Mapping humanitarian action – a fast-developing sector
To improve its response to people's needs in its humanitarian operations, the ICRC is increasingly turning to geographic information systems (GIS). René Saameli, the ICRC's GIS coordinator, explains how the organization uses these maps.
What advantages do GIS offer us for humanitarian action?
GIS are marvellous tools for more effective decision-making and action. For example, when you're planning to distribute food or other supplies in remote areas, it's vital to know where the beneficiaries are, how to reach them and what infrastructure they already have. Obtaining a map that provided this information used to be quite difficult, or simply impossible because the map didn't exist. Today, basic maps are much more readily available. And a lot of progress has been made with GIS methods that enable us to map and share this information. In fact, they have completely revolutionized the way we work.
Can you give us an example?
The ICRC often works in poorly mapped areas. For example, we have a project to repair and expand the water-supply system in Walikale, a town in North Kivu province in eastern Democratic Republic of the Congo. But before we embarked on the project, we needed to know how the population was spread over the territory and where to lay the pipes, dig the reservoirs and deliver the water. We needed a detailed map. So we bought a satellite image of the town and asked the Humanitarian OpenStreetMap community of volunteers (openstreetmap.org), people who live all over the world, to digitize the location of buildings and roads in order to draw up an accurate map.
So it's a real crowdsourcing project – using information gathered by Internet users?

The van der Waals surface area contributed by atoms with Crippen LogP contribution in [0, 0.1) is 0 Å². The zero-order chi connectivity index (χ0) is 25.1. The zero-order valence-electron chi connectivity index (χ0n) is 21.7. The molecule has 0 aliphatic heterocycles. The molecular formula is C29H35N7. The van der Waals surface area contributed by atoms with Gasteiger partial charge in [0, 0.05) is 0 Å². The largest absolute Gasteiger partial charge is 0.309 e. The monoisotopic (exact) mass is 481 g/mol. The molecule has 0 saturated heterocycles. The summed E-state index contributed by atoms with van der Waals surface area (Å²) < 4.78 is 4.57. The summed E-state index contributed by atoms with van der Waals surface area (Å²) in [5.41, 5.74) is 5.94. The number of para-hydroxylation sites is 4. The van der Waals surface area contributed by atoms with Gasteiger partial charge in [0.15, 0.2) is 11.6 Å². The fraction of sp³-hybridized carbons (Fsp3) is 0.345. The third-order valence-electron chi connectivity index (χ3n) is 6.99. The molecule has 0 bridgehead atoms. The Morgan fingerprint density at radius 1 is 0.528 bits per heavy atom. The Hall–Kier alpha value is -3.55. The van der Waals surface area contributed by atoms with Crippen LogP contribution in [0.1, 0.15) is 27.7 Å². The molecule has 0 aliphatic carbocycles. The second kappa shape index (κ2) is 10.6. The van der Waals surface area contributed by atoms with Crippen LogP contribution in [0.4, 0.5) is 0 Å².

Yes, everyone was able to contribute to creating the digital map, thereby helping the ICRC to prepare its project. In effect we called upon "e-volunteers" who complemented the work of our staff on the ground. Thanks to this collaboration, we will not only be able to restore the water supply, but also provide the Walikale authorities with an up-to-date map of the area.
How long has the ICRC been using this technology?
We have been using GIS for around 15 years. When it comes to delivering water to people facing a shortage, for example, we absolutely need to know where they and where the water sources are, and we need to be familiar with the terrain. The ICRC's water and habitat engineers therefore collect data using their GPS devices and then upload it onto maps.
Before 2003 we occasionally used this technology in the field. Then we hired GIS specialists who joined our teams of ICRC delegates. Since 2006, our water and habitat unit has been providing mapping services to any ICRC department that requests them.
We recently set up an online geoportal that enables all our staff members to produce their own tailor-made maps. The geoportal provides a geographic depiction of a range of key data, such as the location of warehouses, stock levels and aid-distribution sites.
How do you rate the potential of this new technology?
GIS tools and collaborative approaches drawing on data gathered by networks of volunteers are becoming increasingly important for humanitarian organizations. These tools and methods make it possible to gather and exploit invaluable local and worldwide data that was previously non-existent or too complicated to process. This helps us improve the ICRC's efforts to come to the aid of those in need.